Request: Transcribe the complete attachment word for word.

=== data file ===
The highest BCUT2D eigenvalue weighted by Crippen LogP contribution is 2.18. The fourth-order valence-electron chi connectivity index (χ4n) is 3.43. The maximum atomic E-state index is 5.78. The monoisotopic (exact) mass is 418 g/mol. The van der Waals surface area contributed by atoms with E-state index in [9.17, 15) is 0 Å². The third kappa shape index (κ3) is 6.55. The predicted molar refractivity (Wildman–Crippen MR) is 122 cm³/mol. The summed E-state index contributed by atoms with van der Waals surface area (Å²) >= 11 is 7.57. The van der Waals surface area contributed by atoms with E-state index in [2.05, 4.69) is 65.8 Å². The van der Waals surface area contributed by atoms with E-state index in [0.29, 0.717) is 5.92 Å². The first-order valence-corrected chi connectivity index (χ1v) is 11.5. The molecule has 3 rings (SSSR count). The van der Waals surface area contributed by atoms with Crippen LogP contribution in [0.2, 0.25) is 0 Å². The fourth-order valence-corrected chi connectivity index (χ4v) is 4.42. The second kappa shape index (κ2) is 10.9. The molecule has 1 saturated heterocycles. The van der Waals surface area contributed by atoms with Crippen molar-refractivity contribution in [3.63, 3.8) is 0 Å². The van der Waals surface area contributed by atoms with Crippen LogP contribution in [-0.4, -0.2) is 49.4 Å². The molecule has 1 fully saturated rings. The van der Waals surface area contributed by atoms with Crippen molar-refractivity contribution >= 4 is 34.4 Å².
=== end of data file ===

The highest BCUT2D eigenvalue weighted by Crippen LogP contribution is 2.18. The fourth-order valence-electron chi connectivity index (χ4n) is 3.43. The maximum atomic E-state index is 5.78. The monoisotopic (exact) mass is 418 g/mol. The van der Waals surface area contributed by atoms with E-state index in [9.17, 15) is 0 Å². The third kappa shape index (κ3) is 6.55. The predicted molar refractivity (Wildman–Crippen MR) is 122 cm³/mol. The summed E-state index contributed by atoms with van der Waals surface area (Å²) >= 11 is 7.57. The van der Waals surface area contributed by atoms with E-state index in [2.05, 4.69) is 65.8 Å². The van der Waals surface area contributed by atoms with E-state index in [0.29, 0.717) is 5.92 Å². The first-order valence-corrected chi connectivity index (χ1v) is 11.5. The molecule has 3 rings (SSSR count). The van der Waals surface area contributed by atoms with Crippen LogP contribution in [0.2, 0.25) is 0 Å². The fourth-order valence-corrected chi connectivity index (χ4v) is 4.42. The second kappa shape index (κ2) is 10.9. The molecule has 1 saturated heterocycles. The van der Waals surface area contributed by atoms with Crippen molar-refractivity contribution in [3.63, 3.8) is 0 Å². The van der Waals surface area contributed by atoms with Crippen LogP contribution in [-0.4, -0.2) is 49.4 Å². The molecule has 1 fully saturated rings. The van der Waals surface area contributed by atoms with Crippen molar-refractivity contribution >= 4 is 34.4 Å².